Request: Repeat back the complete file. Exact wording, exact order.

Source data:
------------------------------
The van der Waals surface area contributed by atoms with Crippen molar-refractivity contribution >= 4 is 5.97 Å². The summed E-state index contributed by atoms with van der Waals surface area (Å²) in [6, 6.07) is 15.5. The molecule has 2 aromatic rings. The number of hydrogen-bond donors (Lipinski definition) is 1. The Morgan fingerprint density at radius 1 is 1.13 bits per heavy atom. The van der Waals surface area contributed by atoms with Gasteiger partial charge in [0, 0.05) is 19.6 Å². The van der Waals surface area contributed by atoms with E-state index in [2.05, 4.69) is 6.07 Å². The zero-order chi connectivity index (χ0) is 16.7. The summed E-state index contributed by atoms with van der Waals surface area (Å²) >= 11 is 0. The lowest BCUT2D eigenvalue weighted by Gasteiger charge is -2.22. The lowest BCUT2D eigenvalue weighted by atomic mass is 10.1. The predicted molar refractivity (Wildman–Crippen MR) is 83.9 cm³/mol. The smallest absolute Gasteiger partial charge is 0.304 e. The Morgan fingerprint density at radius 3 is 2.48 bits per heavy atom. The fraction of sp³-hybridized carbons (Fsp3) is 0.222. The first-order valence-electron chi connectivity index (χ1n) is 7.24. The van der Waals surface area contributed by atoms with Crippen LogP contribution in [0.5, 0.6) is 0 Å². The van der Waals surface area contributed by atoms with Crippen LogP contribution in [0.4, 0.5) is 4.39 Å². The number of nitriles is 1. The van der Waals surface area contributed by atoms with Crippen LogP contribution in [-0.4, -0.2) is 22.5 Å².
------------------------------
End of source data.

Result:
The van der Waals surface area contributed by atoms with Crippen molar-refractivity contribution >= 4 is 5.97 Å². The summed E-state index contributed by atoms with van der Waals surface area (Å²) in [6, 6.07) is 15.5. The molecule has 2 aromatic rings. The number of hydrogen-bond donors (Lipinski definition) is 1. The Morgan fingerprint density at radius 1 is 1.13 bits per heavy atom. The van der Waals surface area contributed by atoms with Gasteiger partial charge in [0, 0.05) is 19.6 Å². The van der Waals surface area contributed by atoms with E-state index in [2.05, 4.69) is 6.07 Å². The zero-order chi connectivity index (χ0) is 16.7. The summed E-state index contributed by atoms with van der Waals surface area (Å²) >= 11 is 0. The lowest BCUT2D eigenvalue weighted by Gasteiger charge is -2.22. The lowest BCUT2D eigenvalue weighted by atomic mass is 10.1. The predicted molar refractivity (Wildman–Crippen MR) is 83.9 cm³/mol. The smallest absolute Gasteiger partial charge is 0.304 e. The Morgan fingerprint density at radius 3 is 2.48 bits per heavy atom. The fraction of sp³-hybridized carbons (Fsp3) is 0.222. The first-order valence-electron chi connectivity index (χ1n) is 7.24. The van der Waals surface area contributed by atoms with Crippen LogP contribution in [0.5, 0.6) is 0 Å². The van der Waals surface area contributed by atoms with Crippen LogP contribution in [0.4, 0.5) is 4.39 Å². The number of nitriles is 1. The van der Waals surface area contributed by atoms with Crippen LogP contribution in [-0.4, -0.2) is 22.5 Å².